Magical Kartchner Caverns

Imagine stumbling onto a site so incredible, so beautiful, so old, yet so alive that you are torn whether to keep this place secret to protect it or to reveal it to the world so that the beauty and scientific wonder of it can be enjoyed by generations to come.

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This is the secret that cavers Gary Tenen and Randy Tufts discovered in 1974 and held secret for 14 years. After their amazing discovery, they knew this was a place like no other and knew it was a place that needed to be preserved. The two men had just discovered a cave on par with the finest caves in the world. And unlike some other popular caves, this one was still alive. By comparison, the world-famous Carlsbad Caverns is mostly dry. Another famous cave, Colossal Cave, is dry and dusty. But the wet, dripping quality of this newly discovered cave meant that the 40,000 – to nearly 200,000-year-old flowstone, stalactites, and stalagmites were still growing. After gaining the cooperation of the Kartchner family and working with them for ten years, together they decided that the best way to achieve the goal of protection through development as a tour cave was to approach Arizona State Parks.

More on the discovery of the caverns

The discovery of the cave was finally made public in 1988 when the landowners sold the area to the state for development as a park to showcase the caverns. Prior to its grand opening in 1999, yes, over 10 year later, the state spent $28 million on a high-tech system of air-lock doors, misting machines and other equipment designed to preserve the cave.

I can’t even begin to describe the beauty that these underground caverns hold. Pulling into Kartchner Caverns State Park you have no idea what is in store for you. The vast, high desert terrain is holding its secrets close and only thanks to those two crazy cavers will those secrets be revealed to you.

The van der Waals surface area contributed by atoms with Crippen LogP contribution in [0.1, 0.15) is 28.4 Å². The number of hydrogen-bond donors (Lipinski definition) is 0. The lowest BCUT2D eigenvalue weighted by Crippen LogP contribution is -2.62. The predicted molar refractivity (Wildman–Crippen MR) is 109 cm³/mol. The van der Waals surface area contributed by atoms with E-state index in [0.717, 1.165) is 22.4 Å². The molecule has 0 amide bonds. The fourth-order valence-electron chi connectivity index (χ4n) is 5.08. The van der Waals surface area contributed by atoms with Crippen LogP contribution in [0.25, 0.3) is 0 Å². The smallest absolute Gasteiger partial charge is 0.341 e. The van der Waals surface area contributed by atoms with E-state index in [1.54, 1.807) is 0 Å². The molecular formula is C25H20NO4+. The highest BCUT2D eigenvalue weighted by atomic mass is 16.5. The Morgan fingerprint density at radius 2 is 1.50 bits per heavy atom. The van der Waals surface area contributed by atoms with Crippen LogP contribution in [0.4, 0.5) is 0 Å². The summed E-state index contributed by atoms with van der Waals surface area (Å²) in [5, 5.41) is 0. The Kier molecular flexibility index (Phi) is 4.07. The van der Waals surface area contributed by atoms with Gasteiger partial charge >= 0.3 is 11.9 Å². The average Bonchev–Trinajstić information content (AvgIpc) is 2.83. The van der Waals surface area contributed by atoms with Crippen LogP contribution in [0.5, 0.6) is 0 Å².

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Our tour of the Rotunda/Throne Rooms was led by a knowledge and amusing young park guide, Suzanne. She used humor to help our small group of 20 people understand why we could not touch anything as we could effect this living cave and damage it irrevocably. And trust, me you wanted to touch it.

The tour was a half of a mile in length and took approximately an hour and a half to complete, 50 minutes of which is underground. The moist, damp humidity inside the caverns was a welcome change form the dry desert. We learned the role that water plays in creating the caverns, saw the discoverers’ original trail, delicate formations and “Kubla Khan,” the largest column formation in Arizona, over five stories tall.

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The caverns have stringent technical controls: heavy steel doors keep out hot desert air, a misting system maintains a relative humidity of at least 97.5 percent and low-intensity lights inhibit algae growth. Once inside, the two main galleries are a kaleidoscope of color with 100-foot high ceilings dripping with multihued stalactites and floors jutting up with matching stalagmites. Giant white columns form where the two meet. Dainty white helictites, translucent orange bacon, and shields of white calcite adorn this natural wonder. An extraordinarily thin stalactite, called a soda straw, hangs tenuously 21 feet 2 inches down from the cave’s ceiling. Rare quartz needles form “birds nests” and nitrocalcite “cotton,” and an extensive array of microscopic brushite moonmilk are found here and in only a few other caves in the world.

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Years of research and plain hard manual labor made these Caverns accessible to the public. I will admit to be completely blown away, mesmerized and left in awe of what I saw on our short time underground. I could have stayed there all day and left wishing I had had a chance to meet Gary and Randy. So many questions were racing through my mind.

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No cameras are allowed inside the caverns, so I can’t take any credit for the photographs in this blog post. Thanks to the internet, I found some images that would perhaps convey a small fragment of what we saw in our short time underground. Pictures can not do this underground wonder justice, they can’t convery the beauty nor the depth and size of the formations. All I can say is that you really must put Kartchner Caverns on your bucket list.

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